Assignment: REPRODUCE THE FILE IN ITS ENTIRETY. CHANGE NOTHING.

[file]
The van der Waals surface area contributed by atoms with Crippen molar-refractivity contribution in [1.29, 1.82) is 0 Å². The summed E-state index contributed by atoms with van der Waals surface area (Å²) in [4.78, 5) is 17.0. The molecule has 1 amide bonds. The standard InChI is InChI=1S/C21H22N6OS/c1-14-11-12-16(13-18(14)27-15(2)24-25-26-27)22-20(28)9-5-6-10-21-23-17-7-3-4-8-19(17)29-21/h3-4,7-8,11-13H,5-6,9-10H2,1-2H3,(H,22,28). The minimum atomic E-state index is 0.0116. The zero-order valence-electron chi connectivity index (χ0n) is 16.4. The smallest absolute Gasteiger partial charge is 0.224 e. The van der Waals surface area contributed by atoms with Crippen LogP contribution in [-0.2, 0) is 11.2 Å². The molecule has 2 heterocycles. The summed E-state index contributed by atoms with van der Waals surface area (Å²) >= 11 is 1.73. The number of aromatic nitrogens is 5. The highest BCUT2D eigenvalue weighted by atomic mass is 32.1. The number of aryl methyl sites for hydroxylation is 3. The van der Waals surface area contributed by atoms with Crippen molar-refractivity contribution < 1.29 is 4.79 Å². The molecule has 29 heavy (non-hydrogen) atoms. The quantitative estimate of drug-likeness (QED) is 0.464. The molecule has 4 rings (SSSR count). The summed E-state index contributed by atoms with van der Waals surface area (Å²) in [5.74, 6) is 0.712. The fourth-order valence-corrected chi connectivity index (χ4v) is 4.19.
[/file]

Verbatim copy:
The van der Waals surface area contributed by atoms with Crippen molar-refractivity contribution in [1.29, 1.82) is 0 Å². The summed E-state index contributed by atoms with van der Waals surface area (Å²) in [4.78, 5) is 17.0. The molecule has 1 amide bonds. The standard InChI is InChI=1S/C21H22N6OS/c1-14-11-12-16(13-18(14)27-15(2)24-25-26-27)22-20(28)9-5-6-10-21-23-17-7-3-4-8-19(17)29-21/h3-4,7-8,11-13H,5-6,9-10H2,1-2H3,(H,22,28). The minimum atomic E-state index is 0.0116. The zero-order valence-electron chi connectivity index (χ0n) is 16.4. The smallest absolute Gasteiger partial charge is 0.224 e. The van der Waals surface area contributed by atoms with Crippen LogP contribution in [-0.2, 0) is 11.2 Å². The molecule has 2 heterocycles. The summed E-state index contributed by atoms with van der Waals surface area (Å²) >= 11 is 1.73. The number of aromatic nitrogens is 5. The highest BCUT2D eigenvalue weighted by atomic mass is 32.1. The number of aryl methyl sites for hydroxylation is 3. The van der Waals surface area contributed by atoms with Crippen molar-refractivity contribution < 1.29 is 4.79 Å². The molecule has 29 heavy (non-hydrogen) atoms. The quantitative estimate of drug-likeness (QED) is 0.464. The molecule has 4 rings (SSSR count). The summed E-state index contributed by atoms with van der Waals surface area (Å²) in [5.74, 6) is 0.712. The fourth-order valence-corrected chi connectivity index (χ4v) is 4.19.